But you won't read about this in the literature of the Keynesians who still rule the roost in Washington. For further proof, look at the headlong rush to extend unemployment benefits on into the future. This is completely contrary to what economic reality should dictate. In a recession with unemployment, wages need to fall in real terms. But an ironclad tenet of Keynesian economics is that this must never be allowed to happen. By this one error, the Great Depression in the US and Britain was prolonged by many years.
There are several undeniable realities of a recessionary environment. Wages tend to fall. Businesses tend to be liquidated. Resources are withdrawn from investment and put into savings. Consumers spend less. Stock prices fall. All of these tendencies may seem regrettable but they are necessary to bring all sectors back into realistic balance with each other. It can only do harm to fight these developments—via policies that promote debt and gin up the business sector—as Japan has done for ten years and Washington is doing again today.
Even if the first stimulus held out the prospect for success, Washington has worked for 18 months to cripple economic growth through mind-boggling spending, aggressive protectionism, and attacks on the personal liberty that undergirds free enterprise. The prospect of war and all it entails is the Sword of Damocles threatening American prosperity (not an additional spending boost, as the Bush administration seems to believe). All this drains power and resources from the private to the public sector, the last thing an economy in recession needs.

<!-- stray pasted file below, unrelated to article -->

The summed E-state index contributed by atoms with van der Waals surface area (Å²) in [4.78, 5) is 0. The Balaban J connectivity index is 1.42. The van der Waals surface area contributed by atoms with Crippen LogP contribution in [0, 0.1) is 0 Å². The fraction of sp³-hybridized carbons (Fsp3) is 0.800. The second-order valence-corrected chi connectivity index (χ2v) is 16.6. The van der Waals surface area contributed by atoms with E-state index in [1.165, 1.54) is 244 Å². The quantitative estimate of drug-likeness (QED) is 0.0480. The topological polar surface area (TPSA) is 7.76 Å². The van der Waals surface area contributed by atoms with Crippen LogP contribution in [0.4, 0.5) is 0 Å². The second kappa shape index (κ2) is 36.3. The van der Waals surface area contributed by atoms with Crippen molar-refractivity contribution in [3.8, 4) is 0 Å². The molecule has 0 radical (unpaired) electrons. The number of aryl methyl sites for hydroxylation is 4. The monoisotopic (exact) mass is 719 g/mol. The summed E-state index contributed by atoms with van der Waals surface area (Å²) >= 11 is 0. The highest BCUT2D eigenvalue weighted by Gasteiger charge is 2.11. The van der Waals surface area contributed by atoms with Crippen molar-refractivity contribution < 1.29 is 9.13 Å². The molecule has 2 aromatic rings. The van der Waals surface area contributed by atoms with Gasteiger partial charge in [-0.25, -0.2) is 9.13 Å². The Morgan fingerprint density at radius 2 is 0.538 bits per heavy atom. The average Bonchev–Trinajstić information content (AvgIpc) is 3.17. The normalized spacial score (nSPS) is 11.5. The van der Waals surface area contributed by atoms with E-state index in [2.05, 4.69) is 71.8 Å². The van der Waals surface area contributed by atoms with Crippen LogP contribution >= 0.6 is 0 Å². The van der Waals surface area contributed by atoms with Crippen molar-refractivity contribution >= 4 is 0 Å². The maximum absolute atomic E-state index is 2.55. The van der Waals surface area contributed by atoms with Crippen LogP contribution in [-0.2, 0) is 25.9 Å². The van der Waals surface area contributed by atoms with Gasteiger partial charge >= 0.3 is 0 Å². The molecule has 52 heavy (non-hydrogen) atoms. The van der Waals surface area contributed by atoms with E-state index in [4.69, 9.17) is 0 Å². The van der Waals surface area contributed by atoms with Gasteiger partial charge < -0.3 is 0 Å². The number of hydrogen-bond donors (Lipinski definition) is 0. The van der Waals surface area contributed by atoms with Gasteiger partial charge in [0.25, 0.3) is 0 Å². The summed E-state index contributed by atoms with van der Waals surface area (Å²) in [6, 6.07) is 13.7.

Might the economy be in recovery mode had Washington not engaged in these destructive acts? Perhaps. It is a general rule of public policy that when government acts to fix a problem, it makes the targeted problem worse and creates a few more in the process.
By all means cut taxes! Anytime, anywhere! But one must also cut spending if the goal is to reduce the overall burden of government (and that is clearly not the goal). One must also be prepared for the possibility that citizens will save this money, as they probably should, rather than spend it. In the current DC hysteria, however, it is Keynesianism and not clear economic thinking, that rules.
Note: The views expressed on Mises.org are not necessarily those of the Mises Institute.